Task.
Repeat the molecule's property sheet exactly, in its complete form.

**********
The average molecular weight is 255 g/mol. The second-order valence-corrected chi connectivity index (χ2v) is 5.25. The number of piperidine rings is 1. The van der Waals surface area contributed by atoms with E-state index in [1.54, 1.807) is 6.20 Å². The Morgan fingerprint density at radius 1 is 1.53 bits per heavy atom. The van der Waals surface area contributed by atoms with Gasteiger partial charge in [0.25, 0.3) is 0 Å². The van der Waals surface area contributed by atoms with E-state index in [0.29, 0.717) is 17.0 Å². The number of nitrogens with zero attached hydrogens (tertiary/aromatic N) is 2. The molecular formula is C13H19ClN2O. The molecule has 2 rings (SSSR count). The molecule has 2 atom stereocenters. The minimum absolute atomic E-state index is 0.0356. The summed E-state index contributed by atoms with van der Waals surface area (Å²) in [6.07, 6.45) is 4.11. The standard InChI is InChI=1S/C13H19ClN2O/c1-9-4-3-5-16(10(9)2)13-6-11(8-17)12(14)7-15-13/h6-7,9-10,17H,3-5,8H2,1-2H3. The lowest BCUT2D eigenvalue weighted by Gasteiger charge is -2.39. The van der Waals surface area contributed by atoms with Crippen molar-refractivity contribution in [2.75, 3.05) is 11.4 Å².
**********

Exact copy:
The average molecular weight is 255 g/mol. The second-order valence-corrected chi connectivity index (χ2v) is 5.25. The number of piperidine rings is 1. The van der Waals surface area contributed by atoms with E-state index in [1.54, 1.807) is 6.20 Å². The Morgan fingerprint density at radius 1 is 1.53 bits per heavy atom. The van der Waals surface area contributed by atoms with Gasteiger partial charge in [0.25, 0.3) is 0 Å². The van der Waals surface area contributed by atoms with E-state index in [0.29, 0.717) is 17.0 Å². The number of nitrogens with zero attached hydrogens (tertiary/aromatic N) is 2. The molecular formula is C13H19ClN2O. The molecule has 2 rings (SSSR count). The molecule has 2 atom stereocenters. The minimum absolute atomic E-state index is 0.0356. The summed E-state index contributed by atoms with van der Waals surface area (Å²) in [6.07, 6.45) is 4.11. The standard InChI is InChI=1S/C13H19ClN2O/c1-9-4-3-5-16(10(9)2)13-6-11(8-17)12(14)7-15-13/h6-7,9-10,17H,3-5,8H2,1-2H3. The lowest BCUT2D eigenvalue weighted by Gasteiger charge is -2.39. The van der Waals surface area contributed by atoms with Crippen molar-refractivity contribution in [2.75, 3.05) is 11.4 Å².